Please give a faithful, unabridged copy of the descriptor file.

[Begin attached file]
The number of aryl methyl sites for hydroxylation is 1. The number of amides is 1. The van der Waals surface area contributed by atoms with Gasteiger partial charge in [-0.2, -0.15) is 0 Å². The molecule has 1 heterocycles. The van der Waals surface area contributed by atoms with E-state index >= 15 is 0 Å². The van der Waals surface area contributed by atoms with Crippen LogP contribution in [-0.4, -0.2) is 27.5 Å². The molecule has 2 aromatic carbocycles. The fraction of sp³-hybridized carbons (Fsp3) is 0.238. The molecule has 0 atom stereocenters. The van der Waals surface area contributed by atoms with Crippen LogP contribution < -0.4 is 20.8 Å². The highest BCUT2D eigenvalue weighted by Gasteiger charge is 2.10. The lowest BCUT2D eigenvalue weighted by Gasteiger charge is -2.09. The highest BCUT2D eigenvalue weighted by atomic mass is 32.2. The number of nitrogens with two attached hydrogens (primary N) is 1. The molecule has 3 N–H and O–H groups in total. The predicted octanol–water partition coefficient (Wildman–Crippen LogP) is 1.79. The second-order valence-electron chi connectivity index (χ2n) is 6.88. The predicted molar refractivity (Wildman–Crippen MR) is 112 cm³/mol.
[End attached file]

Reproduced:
The number of aryl methyl sites for hydroxylation is 1. The number of amides is 1. The van der Waals surface area contributed by atoms with Gasteiger partial charge in [-0.2, -0.15) is 0 Å². The molecule has 1 heterocycles. The van der Waals surface area contributed by atoms with E-state index >= 15 is 0 Å². The van der Waals surface area contributed by atoms with Crippen LogP contribution in [-0.4, -0.2) is 27.5 Å². The molecule has 2 aromatic carbocycles. The fraction of sp³-hybridized carbons (Fsp3) is 0.238. The molecule has 0 atom stereocenters. The van der Waals surface area contributed by atoms with Crippen LogP contribution < -0.4 is 20.8 Å². The highest BCUT2D eigenvalue weighted by Gasteiger charge is 2.10. The lowest BCUT2D eigenvalue weighted by Gasteiger charge is -2.09. The highest BCUT2D eigenvalue weighted by atomic mass is 32.2. The number of nitrogens with two attached hydrogens (primary N) is 1. The molecule has 3 N–H and O–H groups in total. The predicted octanol–water partition coefficient (Wildman–Crippen LogP) is 1.79. The second-order valence-electron chi connectivity index (χ2n) is 6.88. The predicted molar refractivity (Wildman–Crippen MR) is 112 cm³/mol.